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"You will have federal economic powers as deputy premier and ...a responsibility to tackle personnel, security and other issues [in the North Caucasus] as the envoy," Medvedev told Khloponin, 45.
Medvedev also said he had decided to gather North Caucasus provinces, Chechnya, Ingushetia, North Ossetia, Dagestan, Kabardino-Balkaria and Karachai-Circassia, into a separate federal district. Parliament is still to approve the creation of the new administrative unit, which Khloponin will oversee.
The appointment of Khloponin suggests the Kremlin is set to change its tactics in tackling the North Caucasus's economic backwardness, rampant militant violence and clan rivalry, which Medvedev has described as a key national security threat.
So far, most North Caucasus tsars appointed by Moscow have focused on beefing up security measures in the region.
"We don't need military strategists here," Ingush President Yunus-Bek Yevkurov, who survived a suicide car bomb attack on his motorcade in summer, said, commenting on the development.
"We need a manager, who will boost the economy and fight corruption. I think Khloponin will be up to the task," he said.
Khloponin is a former banker and board chairman of Norilsk Nickel who helped to overhaul the metals giant following the post-Soviet privatization campaign.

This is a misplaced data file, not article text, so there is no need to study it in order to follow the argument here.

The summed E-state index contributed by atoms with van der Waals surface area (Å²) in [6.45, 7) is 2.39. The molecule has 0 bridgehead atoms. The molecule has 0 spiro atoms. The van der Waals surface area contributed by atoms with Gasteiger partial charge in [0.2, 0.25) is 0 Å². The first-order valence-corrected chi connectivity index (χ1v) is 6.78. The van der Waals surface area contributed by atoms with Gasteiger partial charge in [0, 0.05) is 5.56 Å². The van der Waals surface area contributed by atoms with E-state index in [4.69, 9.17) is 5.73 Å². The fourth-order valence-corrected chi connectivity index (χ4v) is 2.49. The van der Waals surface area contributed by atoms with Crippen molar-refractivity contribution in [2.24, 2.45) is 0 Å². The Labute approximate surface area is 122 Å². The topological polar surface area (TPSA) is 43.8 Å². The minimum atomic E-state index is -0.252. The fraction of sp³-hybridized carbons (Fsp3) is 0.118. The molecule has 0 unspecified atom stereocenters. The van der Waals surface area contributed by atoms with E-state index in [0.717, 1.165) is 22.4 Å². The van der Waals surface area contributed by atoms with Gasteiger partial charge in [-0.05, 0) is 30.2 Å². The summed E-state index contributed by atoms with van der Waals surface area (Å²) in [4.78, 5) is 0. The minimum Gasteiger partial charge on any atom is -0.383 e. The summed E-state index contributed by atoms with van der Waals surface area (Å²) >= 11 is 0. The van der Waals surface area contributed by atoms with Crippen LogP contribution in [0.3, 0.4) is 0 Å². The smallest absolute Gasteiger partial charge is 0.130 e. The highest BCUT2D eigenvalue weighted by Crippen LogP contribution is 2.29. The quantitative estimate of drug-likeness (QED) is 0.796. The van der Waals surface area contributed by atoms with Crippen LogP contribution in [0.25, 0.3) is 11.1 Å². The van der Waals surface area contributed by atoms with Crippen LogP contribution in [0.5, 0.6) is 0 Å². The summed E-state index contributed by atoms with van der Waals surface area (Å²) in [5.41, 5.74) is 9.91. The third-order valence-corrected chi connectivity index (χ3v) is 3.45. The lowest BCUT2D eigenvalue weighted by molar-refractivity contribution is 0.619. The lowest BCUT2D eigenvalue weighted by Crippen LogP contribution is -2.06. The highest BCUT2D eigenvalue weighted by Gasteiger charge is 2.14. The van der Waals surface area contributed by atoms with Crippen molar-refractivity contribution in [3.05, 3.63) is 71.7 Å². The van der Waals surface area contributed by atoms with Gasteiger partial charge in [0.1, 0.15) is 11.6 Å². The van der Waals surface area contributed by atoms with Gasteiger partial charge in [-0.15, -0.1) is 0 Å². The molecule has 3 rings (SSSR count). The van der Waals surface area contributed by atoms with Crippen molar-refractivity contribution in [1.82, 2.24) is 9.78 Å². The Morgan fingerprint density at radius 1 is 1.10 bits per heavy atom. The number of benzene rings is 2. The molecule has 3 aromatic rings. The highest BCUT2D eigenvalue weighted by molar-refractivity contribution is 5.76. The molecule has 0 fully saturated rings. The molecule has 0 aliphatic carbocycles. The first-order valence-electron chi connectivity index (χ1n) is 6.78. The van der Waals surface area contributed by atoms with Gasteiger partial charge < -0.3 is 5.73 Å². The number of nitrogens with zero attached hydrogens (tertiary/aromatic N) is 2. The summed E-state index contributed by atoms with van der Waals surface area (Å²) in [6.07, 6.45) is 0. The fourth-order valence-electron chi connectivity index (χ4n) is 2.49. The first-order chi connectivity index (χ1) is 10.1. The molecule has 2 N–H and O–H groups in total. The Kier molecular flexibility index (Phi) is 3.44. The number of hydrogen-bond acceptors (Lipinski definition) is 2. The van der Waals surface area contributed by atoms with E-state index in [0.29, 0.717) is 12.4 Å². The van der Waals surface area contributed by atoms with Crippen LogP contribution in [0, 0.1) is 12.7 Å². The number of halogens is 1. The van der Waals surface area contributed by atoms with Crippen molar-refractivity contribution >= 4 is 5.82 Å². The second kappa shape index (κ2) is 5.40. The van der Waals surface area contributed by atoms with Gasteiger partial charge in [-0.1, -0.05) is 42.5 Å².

Since 2002, he has headed the Krasnoyarsk Territory, a vast Siberian province nearly four times the size of France. His gubernatorial term was marked with a fast economic growth in the region and a visible improvement in living standards.
Khloponin, one of Russia's richest men, has said he made his first money stonewashing blue jeans. He was named Person of the Year by Expert, a Russian business weekly, in 2002, and has been seen by many as a future prime minister or president. But he has denied harboring any political ambitions, joking that his "wife does not approve."
The Chechen president, whose republic witnessed two brutal separatist wars in the 1990s and early 2000s, welcomed the move to create a new federal district.
"I hope the creation of a separate [federal] district will help achieve economic objectives in the Chechen Republic and the region as a whole more efficiently and promptly," Ramzan Kadyrov said adding he looks to cooperation with the new envoy.
The Ingush republic's representative in the upper house of parliament, Vasily Likhachov, described Khloponin as a "crisis manager" for the region.
Medvedev highlighted a surge of violence in the mainly Muslim Caucasus republics in his state-of-the-nation address in November 2008, criticizing local authorities for their failure to curb poverty and corruption and pledging radical measures.
MOSCOW, January 19 (RIA Novosti)
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